( rising_edge ( CLK ) ) 
Author Message
 ( rising_edge ( CLK ) )

I've been looking at a fair amount of code published here which refers
to " if (clk'event and clk='1')" as opposed to the method I use which is
"if ( rising_edge ( CLK ) )" of "if ( falling_edge ( CLK ) )". As far as
I'm aware these two functions operate in the same way. Do they, or am I
missing something ??

                                Pat Dobson.



Sun, 27 Jan 2002 03:00:00 GMT  
 ( rising_edge ( CLK ) )

Quote:

> I've been looking at a fair amount of code published here which refers
> to " if (clk'event and clk='1')" as opposed to the method I use which is
> "if ( rising_edge ( CLK ) )" of "if ( falling_edge ( CLK ) )". As far as
> I'm aware these two functions operate in the same way. Do they, or am I
> missing something ??

Nope, they're the same thing.  The "rising_edge()" version is more modern, and
was implemented in the IEEE 1164-1993 VHDL standard (vs. '1987').  Personally, I
use the rising_edge() version because it's a little more readable.

--
Wade D. Peterson
Silicore Corporation
3525 E. 27th St. No. 301, Minneapolis, MN USA 55406
TEL: (612) 722-3815, FAX: (612) 722-5841



Sun, 27 Jan 2002 03:00:00 GMT  
 ( rising_edge ( CLK ) )
Hi,

Quote:

> I've been looking at a fair amount of code published here which refers
> to " if (clk'event and clk='1')" as opposed to the method I use which is
> "if ( rising_edge ( CLK ) )" of "if ( falling_edge ( CLK ) )". As far as
> I'm aware these two functions operate in the same way. Do they, or am I
> missing something ??

It depends on the type of "clk":  if it is of type bit then
"if (clk'event and clk='1')" will work as intended. However, if its type is
"std_logic" then all transitions ending on '1'  (e.g. 'H' (weak 1) --> '1' )
are treated as rising edges!

The function "rising_edge" is defined as follows:

FUNCTION rising_edge  (SIGNAL s : std_ulogic) RETURN BOOLEAN IS
    BEGIN
        RETURN (s'EVENT AND (To_X01(s) = '1') AND
                            (To_X01(s'LAST_VALUE) = '0'));
    END;

"To_X01" converts all std_logic values to an appropriate value  '0', '1' or 'X'.
Hence, "rising_edge" will trigger on 'L' (weak 0) --> '1' but not on
'H' (weak 1) --> '1' .

--
Edwin



Sun, 27 Jan 2002 03:00:00 GMT  
 ( rising_edge ( CLK ) )
On Wed, 11 Aug 1999 08:49:57 -0500, Wade D. Peterson


Quote:


>> I've been looking at a fair amount of code published here which refers
>> to " if (clk'event and clk='1')" as opposed to the method I use which is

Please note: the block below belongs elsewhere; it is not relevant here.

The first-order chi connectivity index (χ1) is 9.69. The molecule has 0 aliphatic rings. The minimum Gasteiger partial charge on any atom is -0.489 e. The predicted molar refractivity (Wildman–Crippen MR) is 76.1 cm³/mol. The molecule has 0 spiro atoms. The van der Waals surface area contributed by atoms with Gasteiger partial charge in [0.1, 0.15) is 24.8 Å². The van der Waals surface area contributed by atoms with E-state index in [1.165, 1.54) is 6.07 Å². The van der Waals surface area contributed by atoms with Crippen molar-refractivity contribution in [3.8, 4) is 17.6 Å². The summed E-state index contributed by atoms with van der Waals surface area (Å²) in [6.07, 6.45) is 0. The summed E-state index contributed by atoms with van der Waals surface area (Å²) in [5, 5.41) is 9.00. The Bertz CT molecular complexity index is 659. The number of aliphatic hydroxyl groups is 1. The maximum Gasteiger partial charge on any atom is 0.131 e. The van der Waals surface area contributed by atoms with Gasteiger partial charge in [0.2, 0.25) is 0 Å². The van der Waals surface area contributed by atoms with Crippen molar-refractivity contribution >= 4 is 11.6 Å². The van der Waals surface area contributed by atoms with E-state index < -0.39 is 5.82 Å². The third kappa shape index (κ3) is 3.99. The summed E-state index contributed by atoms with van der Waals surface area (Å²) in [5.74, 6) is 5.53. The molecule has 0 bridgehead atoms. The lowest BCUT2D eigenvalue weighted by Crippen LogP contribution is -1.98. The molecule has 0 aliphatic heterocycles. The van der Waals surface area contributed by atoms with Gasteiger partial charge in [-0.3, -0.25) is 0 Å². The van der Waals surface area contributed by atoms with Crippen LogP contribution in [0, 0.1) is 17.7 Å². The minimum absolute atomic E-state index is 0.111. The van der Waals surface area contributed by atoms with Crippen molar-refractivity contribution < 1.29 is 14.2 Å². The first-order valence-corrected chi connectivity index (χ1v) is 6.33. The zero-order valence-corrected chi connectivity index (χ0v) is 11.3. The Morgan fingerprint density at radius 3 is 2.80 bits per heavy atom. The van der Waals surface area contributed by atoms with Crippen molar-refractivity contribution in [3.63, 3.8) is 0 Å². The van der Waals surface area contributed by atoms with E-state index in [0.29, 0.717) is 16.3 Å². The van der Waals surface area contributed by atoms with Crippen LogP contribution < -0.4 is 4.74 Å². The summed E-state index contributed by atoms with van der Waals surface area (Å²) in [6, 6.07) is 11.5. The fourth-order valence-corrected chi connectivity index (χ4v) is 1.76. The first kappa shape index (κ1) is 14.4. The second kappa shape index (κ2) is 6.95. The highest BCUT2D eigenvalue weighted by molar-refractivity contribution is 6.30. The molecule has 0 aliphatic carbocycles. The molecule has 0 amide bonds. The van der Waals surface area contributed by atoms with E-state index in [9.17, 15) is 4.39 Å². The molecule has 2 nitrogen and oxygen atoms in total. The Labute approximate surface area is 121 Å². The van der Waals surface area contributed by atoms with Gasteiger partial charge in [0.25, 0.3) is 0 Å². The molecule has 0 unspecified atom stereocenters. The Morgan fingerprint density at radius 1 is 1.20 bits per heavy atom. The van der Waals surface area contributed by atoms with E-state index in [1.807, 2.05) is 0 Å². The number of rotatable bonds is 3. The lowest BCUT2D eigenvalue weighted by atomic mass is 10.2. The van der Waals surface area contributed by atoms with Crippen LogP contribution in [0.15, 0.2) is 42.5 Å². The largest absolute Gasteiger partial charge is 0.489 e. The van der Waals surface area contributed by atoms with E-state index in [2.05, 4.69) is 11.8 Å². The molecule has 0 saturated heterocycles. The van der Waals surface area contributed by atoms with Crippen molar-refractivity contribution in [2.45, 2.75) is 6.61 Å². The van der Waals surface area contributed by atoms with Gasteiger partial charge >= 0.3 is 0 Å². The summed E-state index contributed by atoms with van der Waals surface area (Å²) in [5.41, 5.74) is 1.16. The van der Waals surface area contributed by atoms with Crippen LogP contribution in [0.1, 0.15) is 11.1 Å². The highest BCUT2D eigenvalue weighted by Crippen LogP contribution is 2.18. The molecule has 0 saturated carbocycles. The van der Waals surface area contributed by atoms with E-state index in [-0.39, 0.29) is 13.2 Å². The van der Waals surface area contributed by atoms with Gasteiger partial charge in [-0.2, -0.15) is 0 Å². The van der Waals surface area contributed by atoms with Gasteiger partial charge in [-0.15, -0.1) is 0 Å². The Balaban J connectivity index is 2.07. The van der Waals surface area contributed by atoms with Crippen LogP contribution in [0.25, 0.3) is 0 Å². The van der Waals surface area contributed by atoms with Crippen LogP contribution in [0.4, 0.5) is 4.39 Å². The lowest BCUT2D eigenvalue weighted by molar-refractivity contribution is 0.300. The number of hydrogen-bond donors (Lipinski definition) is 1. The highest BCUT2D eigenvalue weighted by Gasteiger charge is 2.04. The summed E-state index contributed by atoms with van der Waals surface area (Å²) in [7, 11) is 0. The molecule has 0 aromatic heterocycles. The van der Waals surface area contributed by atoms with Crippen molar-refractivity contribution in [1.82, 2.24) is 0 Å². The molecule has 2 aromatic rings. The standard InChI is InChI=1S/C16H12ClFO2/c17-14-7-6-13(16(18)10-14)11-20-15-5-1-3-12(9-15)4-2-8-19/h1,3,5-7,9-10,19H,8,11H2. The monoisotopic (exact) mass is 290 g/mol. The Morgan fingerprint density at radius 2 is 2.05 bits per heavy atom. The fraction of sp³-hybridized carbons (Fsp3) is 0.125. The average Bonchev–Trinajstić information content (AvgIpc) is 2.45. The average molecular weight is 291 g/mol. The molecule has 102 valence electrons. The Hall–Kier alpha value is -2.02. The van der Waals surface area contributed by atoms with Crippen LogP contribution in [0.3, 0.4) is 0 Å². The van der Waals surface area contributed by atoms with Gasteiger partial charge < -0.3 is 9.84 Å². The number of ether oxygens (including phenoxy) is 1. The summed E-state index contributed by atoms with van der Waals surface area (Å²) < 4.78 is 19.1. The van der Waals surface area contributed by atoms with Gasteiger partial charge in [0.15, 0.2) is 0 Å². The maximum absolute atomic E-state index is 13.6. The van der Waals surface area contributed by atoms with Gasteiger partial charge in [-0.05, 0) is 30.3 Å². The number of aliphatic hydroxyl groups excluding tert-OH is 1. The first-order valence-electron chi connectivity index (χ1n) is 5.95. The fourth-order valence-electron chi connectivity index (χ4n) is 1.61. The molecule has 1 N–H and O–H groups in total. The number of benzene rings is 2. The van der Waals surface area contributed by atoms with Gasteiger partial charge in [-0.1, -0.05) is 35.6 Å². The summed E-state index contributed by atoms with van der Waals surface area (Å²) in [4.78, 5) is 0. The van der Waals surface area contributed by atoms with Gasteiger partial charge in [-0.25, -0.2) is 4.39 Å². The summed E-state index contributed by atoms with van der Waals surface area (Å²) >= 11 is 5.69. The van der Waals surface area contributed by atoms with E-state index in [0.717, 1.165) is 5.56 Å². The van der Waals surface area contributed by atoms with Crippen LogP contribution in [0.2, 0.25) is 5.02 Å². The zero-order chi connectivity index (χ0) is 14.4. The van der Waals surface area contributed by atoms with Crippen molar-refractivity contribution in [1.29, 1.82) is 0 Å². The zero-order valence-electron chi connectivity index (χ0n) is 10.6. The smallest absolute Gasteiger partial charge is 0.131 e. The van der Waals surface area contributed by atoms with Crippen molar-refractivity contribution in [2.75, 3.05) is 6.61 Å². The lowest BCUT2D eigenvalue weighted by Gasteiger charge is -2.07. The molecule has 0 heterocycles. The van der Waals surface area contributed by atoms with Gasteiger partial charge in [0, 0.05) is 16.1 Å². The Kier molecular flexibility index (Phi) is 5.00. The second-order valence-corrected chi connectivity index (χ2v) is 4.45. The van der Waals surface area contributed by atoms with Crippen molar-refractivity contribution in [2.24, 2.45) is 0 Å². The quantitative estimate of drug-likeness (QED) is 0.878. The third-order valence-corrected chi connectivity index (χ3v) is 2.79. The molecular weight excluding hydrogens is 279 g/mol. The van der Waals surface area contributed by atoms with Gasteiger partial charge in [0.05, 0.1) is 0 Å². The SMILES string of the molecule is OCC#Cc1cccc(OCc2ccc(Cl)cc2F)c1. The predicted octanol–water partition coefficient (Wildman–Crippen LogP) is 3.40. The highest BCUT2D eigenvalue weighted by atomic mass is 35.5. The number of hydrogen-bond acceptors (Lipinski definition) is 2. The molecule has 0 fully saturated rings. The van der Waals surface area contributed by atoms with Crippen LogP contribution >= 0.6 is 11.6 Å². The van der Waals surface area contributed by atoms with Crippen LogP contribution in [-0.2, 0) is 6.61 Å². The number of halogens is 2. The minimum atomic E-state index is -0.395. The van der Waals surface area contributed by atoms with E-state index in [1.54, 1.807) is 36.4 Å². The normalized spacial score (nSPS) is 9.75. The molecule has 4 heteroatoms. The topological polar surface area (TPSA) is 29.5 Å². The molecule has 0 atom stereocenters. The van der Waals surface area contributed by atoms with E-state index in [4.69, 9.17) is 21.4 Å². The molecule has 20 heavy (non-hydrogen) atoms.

>> "if ( rising_edge ( CLK ) )" of "if ( falling_edge ( CLK ) )". As far as
>> I'm aware these two functions operate in the same way. Do they, or am I
>> missing something ??

> Nope, they're the same thing.  The "rising_edge()" version is more
> modern, and was implemented in the IEEE 1164-1993 VHDL standard
> (vs. '1987').  Personally, I use the rising_edge() version because
> it's a little more readable.

In the context of package IEEE.std_logic_1164 (where the only standard
definition of rising_edge occurs) and simulation, they are most
definitely not the same.

"clock'event and clock = '1'" returns true on any transition to '1',
which not only includes '0'->'1' and 'L'->'1', but 'H'->'1', 'U'->'1',
etc.  Moreover, it returns false on '0'->'H'.  So, it's not a reliable
edge detector for std_(u)logic clocks, although it works fine for
clocks of type bit (where there are only two values).

Use rising_edge, if your tools support it.  Unfortunately, not all
synthesis tools do, but it's getting better....

BTW, "rising_edge" and "falling_edge" are implemented in IEEE Std
1164-1993 ("std_logic_1164").  The "-1993" means the year the standard
was approved by the IEEE, and not the version of VHDL to which it
applies.  There is no IEEE Std 1164-1987.

Paul

--

Cadence Design Systems | www.orcad.com   | spread fear, uncertainty and
P.O. Box 71767         | 919-479-1670[v] | doubt in the users' minds."
Durham, NC  27722-1767 | 919-479-1671[f] |  --Don Jones, MS's Y2K Product Mgr



Sun, 27 Jan 2002 03:00:00 GMT  
 ( rising_edge ( CLK ) )
I agree that the previous comments about rising_edge() are true for
simulation. However, for synthesis, I'll bet both generate an edge